Hepato-mesenchymal feature of adult-derived human liver stem/progenitor cells (ADHLSCs) makes them suitable and alternative candidate with outcomes better than or at least comparable to those seen with hepatocytes in liver diseases. ADHLSCs displayed engraftment and integration to recipient tissue and promote anti-inflammation and liver regeneration after infusion in hepatectomized and cirrhosis experimental models and clinical trials (5-7).
Focus has now turned to investigate immunological features and mechanisms underlying this therapeutic value of ADHLSCs which may potentially contribute to liver treatment. In this issue of HepatoBiliary Surgery and Nutrition, Najar et al. report data of cytokinome of ADHLSCs in undifferentiated (mesenchymal-like cell) and differentiated HD (hepatocyte-like cells) state with pro-inflammatory cytokine treatment (8).
Hemostasis inflammation and liver fibrosis are initially essential for regeneration of damaged tissue. Liver regeneration is driven by secretion of some inflammatory factor such as IL-1α, IL-6 and TNF-α. In this regard, several studies emphasized on critical pro-regenerative role of IL-6 and TNF-α when impaired liver regeneration were observed in animal after targeted disruption of IL-6 and TNFα. In this paper, Najar et al. showed that pro-inflammatory cytokines such as IL-6, TNF-α, IL-8, CCL5 were highly upregulated in hepatocytes and in both undifferentiated ADHLSCs and HD ADHLSCs when primed with inflammatory cytokines. Of note, reduction of IL-12 superfamily IL-12A, p19, p28 (IL-27) and EBI-3 (IL-35) was observed under differentiation condition. However, ADHLSCs and HD ADHLSCs displayed highly expression of IL-12 superfamily specially p28 and EBI-3 after pre-incubation with inflammatory cytokines.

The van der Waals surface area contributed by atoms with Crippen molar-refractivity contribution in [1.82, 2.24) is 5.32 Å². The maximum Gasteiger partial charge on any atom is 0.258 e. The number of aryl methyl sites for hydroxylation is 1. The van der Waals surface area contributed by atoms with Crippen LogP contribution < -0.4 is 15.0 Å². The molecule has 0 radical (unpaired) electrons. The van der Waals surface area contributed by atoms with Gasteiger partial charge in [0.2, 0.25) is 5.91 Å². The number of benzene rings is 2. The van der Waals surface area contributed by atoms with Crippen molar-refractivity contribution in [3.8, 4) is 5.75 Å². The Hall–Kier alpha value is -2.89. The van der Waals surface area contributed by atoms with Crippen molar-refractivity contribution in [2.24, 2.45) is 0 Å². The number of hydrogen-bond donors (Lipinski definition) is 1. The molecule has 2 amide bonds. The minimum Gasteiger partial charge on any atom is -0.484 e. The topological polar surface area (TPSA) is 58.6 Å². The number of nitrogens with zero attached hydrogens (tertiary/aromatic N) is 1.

Although, it was initially believed that IL-27 exhibit pro-inflammatory function, the majority of studies investigated immunomodulatory properties of this cytokine (9-11). Moreover, the importance of IL-35 as the critical immunomodulatory mediators and inducers of T and B regulatory cells is supported by depleting EBI-3 from IL-35-secreting MSCs and adding exogenous IL-35 in in vitro culture system and in vivo experimental autoimmune models (12).